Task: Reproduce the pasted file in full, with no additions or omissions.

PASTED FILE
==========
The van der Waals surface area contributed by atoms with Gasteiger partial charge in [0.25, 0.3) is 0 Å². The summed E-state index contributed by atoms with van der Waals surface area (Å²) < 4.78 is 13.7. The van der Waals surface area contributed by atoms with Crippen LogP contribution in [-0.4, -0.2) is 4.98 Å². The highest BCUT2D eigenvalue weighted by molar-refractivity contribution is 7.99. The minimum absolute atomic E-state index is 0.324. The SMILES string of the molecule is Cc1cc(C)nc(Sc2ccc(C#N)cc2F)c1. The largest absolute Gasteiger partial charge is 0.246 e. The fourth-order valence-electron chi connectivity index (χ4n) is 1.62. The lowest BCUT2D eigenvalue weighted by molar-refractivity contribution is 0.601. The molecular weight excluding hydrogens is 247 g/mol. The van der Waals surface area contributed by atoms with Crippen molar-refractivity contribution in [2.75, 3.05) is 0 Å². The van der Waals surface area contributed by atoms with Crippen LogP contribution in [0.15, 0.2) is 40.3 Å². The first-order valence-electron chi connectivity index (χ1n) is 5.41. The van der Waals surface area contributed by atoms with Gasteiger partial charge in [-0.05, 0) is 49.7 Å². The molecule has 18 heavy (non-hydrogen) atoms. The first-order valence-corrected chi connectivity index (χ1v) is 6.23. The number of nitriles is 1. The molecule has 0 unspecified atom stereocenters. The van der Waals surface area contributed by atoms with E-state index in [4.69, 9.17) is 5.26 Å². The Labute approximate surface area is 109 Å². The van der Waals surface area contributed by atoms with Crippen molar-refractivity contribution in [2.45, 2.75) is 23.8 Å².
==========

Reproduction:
The van der Waals surface area contributed by atoms with Gasteiger partial charge in [0.25, 0.3) is 0 Å². The summed E-state index contributed by atoms with van der Waals surface area (Å²) < 4.78 is 13.7. The van der Waals surface area contributed by atoms with Crippen LogP contribution in [-0.4, -0.2) is 4.98 Å². The highest BCUT2D eigenvalue weighted by molar-refractivity contribution is 7.99. The minimum absolute atomic E-state index is 0.324. The SMILES string of the molecule is Cc1cc(C)nc(Sc2ccc(C#N)cc2F)c1. The largest absolute Gasteiger partial charge is 0.246 e. The fourth-order valence-electron chi connectivity index (χ4n) is 1.62. The lowest BCUT2D eigenvalue weighted by molar-refractivity contribution is 0.601. The molecular weight excluding hydrogens is 247 g/mol. The van der Waals surface area contributed by atoms with Crippen molar-refractivity contribution in [2.75, 3.05) is 0 Å². The van der Waals surface area contributed by atoms with Crippen LogP contribution in [0.15, 0.2) is 40.3 Å². The first-order valence-electron chi connectivity index (χ1n) is 5.41. The van der Waals surface area contributed by atoms with Gasteiger partial charge in [-0.05, 0) is 49.7 Å². The molecule has 18 heavy (non-hydrogen) atoms. The first-order valence-corrected chi connectivity index (χ1v) is 6.23. The number of nitriles is 1. The molecule has 0 unspecified atom stereocenters. The van der Waals surface area contributed by atoms with E-state index in [4.69, 9.17) is 5.26 Å². The Labute approximate surface area is 109 Å². The van der Waals surface area contributed by atoms with Crippen molar-refractivity contribution in [2.45, 2.75) is 23.8 Å².